Fight brews over lease bordering wildlands
Portions of a proposed oil and gas lease in Mesa and Garfield counties should go forward even though they share boundaries with a wilderness study area, the Mesa County Commission said.
The commission on Tuesday approved a letter to the Bureau of Land Management urging the federal agency to proceed with the sale without deferring more than 1,560 acres because of their proximity to the wilderness study area.
Mesa County has “consistently stated our opposition to the creation of de facto wilderness areas” by managing them as areas with “wilderness characteristics,” the commission said in the letter.
The BLM is proposing an auction for 28 parcels involving about 27,280 acres of federal minerals. The auction would affect 22,308 acres in Mesa County and 4,975 in Garfield County. About 800 acres of private land overlay federal mineral holdings.
Demaree Canyon encompasses about 21,000 acres in the Bookcliffs in Garfield County west of Colorado Highway 139. It was recommended as a wilderness study area in 1993.
Wilderness study areas have long been a burr in the hide of Western conservatives who have described them as end runs around Congress, which alone has the power to designate wilderness.
The lands adjacent to Demaree Canyon Wilderness Study Area were proposed for deferral because the agency has yet to inventory them, said Nada Culver, senior counsel and director of the BLM Action Center for the Wilderness Society.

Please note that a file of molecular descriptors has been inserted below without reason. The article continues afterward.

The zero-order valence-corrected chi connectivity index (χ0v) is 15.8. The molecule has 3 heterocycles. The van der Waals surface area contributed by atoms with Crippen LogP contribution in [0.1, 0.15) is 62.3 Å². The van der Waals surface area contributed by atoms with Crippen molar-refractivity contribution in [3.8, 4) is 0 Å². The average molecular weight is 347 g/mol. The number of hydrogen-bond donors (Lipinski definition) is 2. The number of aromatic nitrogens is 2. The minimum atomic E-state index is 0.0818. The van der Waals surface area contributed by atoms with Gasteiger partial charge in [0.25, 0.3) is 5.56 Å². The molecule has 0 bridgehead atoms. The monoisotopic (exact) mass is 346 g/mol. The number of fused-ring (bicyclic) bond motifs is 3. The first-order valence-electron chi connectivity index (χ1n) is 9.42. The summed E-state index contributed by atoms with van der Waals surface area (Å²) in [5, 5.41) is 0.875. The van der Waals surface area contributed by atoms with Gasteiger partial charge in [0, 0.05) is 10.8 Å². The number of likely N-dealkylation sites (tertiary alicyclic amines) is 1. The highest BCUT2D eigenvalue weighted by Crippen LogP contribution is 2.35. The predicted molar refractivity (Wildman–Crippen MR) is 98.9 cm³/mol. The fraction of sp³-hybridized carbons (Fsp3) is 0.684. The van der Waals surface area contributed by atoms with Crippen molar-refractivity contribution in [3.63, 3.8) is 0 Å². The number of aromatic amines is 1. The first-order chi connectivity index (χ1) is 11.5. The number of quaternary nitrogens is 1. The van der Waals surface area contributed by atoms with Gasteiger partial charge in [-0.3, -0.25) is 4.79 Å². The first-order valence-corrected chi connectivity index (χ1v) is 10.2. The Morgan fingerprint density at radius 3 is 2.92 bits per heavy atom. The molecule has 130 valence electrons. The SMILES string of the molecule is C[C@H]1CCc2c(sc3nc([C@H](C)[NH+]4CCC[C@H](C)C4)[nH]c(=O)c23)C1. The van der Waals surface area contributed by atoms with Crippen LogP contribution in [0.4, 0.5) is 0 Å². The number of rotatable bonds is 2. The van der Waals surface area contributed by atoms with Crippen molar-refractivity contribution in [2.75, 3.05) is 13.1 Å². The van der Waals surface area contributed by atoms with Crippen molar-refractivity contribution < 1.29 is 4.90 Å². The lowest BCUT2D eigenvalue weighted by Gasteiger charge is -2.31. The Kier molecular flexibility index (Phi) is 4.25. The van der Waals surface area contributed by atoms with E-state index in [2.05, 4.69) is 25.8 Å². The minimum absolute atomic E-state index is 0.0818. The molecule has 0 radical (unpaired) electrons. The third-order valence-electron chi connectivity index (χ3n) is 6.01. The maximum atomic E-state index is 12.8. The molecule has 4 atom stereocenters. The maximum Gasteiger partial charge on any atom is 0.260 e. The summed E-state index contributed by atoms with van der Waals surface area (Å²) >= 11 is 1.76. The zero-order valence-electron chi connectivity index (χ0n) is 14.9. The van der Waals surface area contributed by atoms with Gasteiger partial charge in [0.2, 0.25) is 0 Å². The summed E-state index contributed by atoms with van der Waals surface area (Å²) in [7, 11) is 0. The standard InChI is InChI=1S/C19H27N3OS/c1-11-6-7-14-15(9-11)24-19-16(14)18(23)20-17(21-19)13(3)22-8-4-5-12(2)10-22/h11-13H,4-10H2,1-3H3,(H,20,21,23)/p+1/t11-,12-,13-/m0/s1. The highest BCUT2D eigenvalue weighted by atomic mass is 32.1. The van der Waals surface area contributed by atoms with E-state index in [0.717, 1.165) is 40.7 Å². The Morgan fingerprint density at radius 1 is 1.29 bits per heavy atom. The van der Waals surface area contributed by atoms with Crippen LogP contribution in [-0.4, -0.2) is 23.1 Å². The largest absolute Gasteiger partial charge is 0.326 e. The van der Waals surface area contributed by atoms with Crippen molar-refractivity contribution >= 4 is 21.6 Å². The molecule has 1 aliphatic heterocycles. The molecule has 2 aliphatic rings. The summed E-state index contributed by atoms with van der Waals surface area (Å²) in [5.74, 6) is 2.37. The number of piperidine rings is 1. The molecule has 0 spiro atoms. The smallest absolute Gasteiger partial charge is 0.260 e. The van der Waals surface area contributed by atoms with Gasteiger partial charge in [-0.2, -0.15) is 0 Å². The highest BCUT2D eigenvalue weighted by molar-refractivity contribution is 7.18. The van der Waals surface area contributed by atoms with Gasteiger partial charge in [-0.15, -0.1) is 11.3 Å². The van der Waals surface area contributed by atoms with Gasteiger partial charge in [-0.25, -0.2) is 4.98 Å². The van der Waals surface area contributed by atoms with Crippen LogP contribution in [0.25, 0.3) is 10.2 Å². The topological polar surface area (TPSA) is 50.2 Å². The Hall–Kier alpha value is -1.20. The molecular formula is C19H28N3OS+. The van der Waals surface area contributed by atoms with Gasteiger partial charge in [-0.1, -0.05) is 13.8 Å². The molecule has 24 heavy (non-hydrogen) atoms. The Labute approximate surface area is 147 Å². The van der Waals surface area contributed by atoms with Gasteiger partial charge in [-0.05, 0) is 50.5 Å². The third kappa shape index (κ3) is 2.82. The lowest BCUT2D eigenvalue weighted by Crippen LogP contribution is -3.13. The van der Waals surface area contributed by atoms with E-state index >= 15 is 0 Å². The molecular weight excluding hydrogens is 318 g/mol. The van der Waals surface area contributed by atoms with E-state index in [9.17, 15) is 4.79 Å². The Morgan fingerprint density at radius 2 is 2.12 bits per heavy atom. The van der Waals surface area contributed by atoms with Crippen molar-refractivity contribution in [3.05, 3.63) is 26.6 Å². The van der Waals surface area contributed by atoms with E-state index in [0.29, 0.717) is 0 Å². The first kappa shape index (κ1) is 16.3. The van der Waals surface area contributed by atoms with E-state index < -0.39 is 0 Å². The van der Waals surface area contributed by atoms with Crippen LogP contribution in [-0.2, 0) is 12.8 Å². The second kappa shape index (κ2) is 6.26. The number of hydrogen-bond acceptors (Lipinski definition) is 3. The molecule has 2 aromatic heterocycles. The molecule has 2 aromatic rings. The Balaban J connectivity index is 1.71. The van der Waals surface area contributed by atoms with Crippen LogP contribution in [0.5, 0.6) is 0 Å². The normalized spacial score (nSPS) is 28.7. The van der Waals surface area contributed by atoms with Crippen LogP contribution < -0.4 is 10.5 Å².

“These wilderness-quality lands are a small portion of the acreage up for lease in this sale and, of course, industry has plenty of lands under lease already in Colorado — 3 million acres — and only half of those are actually being used right now,” Culver said in an email. “We appreciate the Colorado BLM acting on updated information, complying with governing laws and overall doing the right thing — as we think Mesa County should, too.”
The commission, however, chided the BLM for setting aside lands with “wilderness characteristics” as requiring management as wilderness, contending that its authority to do so no longer exists.
Deferring promising federal land from leasing could have a devastating effect on Grand Junction and Mesa County, which serve as the regional center for the energy economy, the letter said.
Commissioner Scott McInnis, a former congressman, likened the use of wilderness to stymie development to a rocket with a warhead.
“That missile lands right here in western Colorado,” McInnis said.
The letter also asks the agency not to include any stipulations intended to aid the recovery of the greater sage grouse on the leases while a lawsuit over them is continuing and while efforts are continuing to adjust maps of greater sage grouse territory.
The deadline for comment on the agency’s determination of adequacy under the National Environmental Policy Act is June 9.